SCOTT & The South-Pole

Thomas Griffith Taylor ("Griff")

Taylor was born at Walthamstow, England. His father was a metallurgical chemist. At the age of 13 years, in 1893, he emigrated with his family to New South Wales, Australia, where his father secured a position as a government metallurgist. Taylor went to University at Sydney, where he attained a Bachelor of Science and a Bachelor of Engineering (mining and metallurgy).

After teaching for a period of time he was granted a researching fellowship at Cambridge in England. In 1909 he was elected a fellow of the Geological Society, London. While at Cambridge he established friendships with Priestley, Wright and Debenham (Wright married Priestley's sister after he returned to England from the Antarctica). The four of them were invited to go with Scott on The Terra Nova Expedition (19101912). Taylor was to act as the Senior Geologist. It does not appear that Taylor formed part of Scott's team which went south to the pole, though he carried out a number of exploration trips east and west of the base camp.

Cherry had this to say about Taylor:

"He was a greedy scientist, and he also wielded a fluent pen. Consequently his output during the year and a half which he spent with us was large, and ranged from the results of the two excellent scientific journeys which he led in the Western Mountains, to this work during the latter half of September. ... When his pen was still, his tongue wagged, and the arguments he led were legion. The hut was a merrier place for his presence. When the weather was good he might be seen striding over the rocks with a complete disregard of the effect on his clothes: he wore through a pair of boots quicker than anybody I have ever known, and his socks had to be mended with string. ... [He carried out many a scientific experiment and] With equal ferocity he would throw himself into his curtained bunk because he was bored, or emerge from it to take part in some argument which was troubling the table. ... He was a demon note-taker, and he had a passion for being equipped so that he could cope with any observation which might turn up. Thus Old Griff on a sledge journey might have notebooks protruding from every pocket, and hung about his person, a sundial, a prismatic compass, a sheath knife, a pair of binoculars, a geological hammer, chronometer, pedometer, camera, aneroid and other items of surveying gear, as well as his goggles and mitts. And in his hand might be an ice-axe which he used as he went along to the possible advancement of science, but the certain disorganization of his companions.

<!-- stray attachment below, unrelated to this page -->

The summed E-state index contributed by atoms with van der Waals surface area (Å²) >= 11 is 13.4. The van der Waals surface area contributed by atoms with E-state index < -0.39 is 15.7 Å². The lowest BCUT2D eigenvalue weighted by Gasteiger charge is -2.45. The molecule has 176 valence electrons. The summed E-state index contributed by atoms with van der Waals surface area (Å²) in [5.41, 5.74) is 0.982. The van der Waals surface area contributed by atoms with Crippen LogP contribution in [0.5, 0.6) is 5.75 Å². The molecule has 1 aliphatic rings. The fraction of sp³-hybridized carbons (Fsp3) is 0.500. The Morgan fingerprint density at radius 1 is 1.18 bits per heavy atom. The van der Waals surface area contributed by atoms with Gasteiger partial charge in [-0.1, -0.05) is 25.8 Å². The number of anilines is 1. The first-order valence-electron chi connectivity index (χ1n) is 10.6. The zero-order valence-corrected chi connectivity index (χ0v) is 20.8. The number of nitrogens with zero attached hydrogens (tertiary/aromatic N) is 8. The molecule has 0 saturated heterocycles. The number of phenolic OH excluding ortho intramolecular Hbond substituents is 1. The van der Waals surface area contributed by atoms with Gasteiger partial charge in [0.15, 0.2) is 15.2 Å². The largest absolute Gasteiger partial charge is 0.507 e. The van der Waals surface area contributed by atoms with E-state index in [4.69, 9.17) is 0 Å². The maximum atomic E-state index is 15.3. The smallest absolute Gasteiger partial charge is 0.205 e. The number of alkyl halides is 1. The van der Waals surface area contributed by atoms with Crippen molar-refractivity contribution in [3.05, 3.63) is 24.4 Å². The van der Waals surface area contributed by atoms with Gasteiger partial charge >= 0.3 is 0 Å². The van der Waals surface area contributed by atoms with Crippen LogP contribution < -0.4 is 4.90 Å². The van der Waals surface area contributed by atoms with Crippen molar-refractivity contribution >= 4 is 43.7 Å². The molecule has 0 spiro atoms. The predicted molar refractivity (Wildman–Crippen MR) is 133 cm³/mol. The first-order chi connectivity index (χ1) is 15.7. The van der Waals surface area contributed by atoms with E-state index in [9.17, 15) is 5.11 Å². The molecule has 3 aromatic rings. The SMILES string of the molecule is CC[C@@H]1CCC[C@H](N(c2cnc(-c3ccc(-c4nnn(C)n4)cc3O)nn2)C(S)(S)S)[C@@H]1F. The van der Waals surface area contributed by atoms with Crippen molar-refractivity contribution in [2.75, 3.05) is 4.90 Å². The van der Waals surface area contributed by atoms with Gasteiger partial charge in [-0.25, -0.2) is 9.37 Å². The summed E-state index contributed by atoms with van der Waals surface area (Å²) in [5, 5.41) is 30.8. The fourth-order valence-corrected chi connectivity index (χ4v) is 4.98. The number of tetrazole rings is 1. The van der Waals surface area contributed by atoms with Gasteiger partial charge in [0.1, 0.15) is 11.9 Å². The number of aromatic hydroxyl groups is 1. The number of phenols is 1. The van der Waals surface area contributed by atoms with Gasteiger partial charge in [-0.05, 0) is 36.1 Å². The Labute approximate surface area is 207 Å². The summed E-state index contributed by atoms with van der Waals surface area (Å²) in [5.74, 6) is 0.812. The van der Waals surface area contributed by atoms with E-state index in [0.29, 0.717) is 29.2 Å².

Indeed Bowers had been of the very greatest use to Scott in the working out of these plans. Not only had he all the details of stores at his finger-tips, but he had studied polar clothing and polar food, was full of plans and alternative plans, and, best of all, refused to be beaten by any problem which presented itself. The actual distribution of weights between dogs, motors and ponies, and between the different ponies, was largely left in his hands. We had only to lead our ponies out on the day of the start and we were sure to find our sledges ready, each with the right load and weight. To the leader of an expedition such a man was worth his weight in gold."
Later in life, in 1929, Taylor accepted a post as Senior Professor of Geography at the University of Chicago. In 1936, he moved to the University of Toronto founding the Geography department there. I am not sure how long he was at Toronto, but, in 1951, he returned to Sydney; there, to end out his life.


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Peter Landry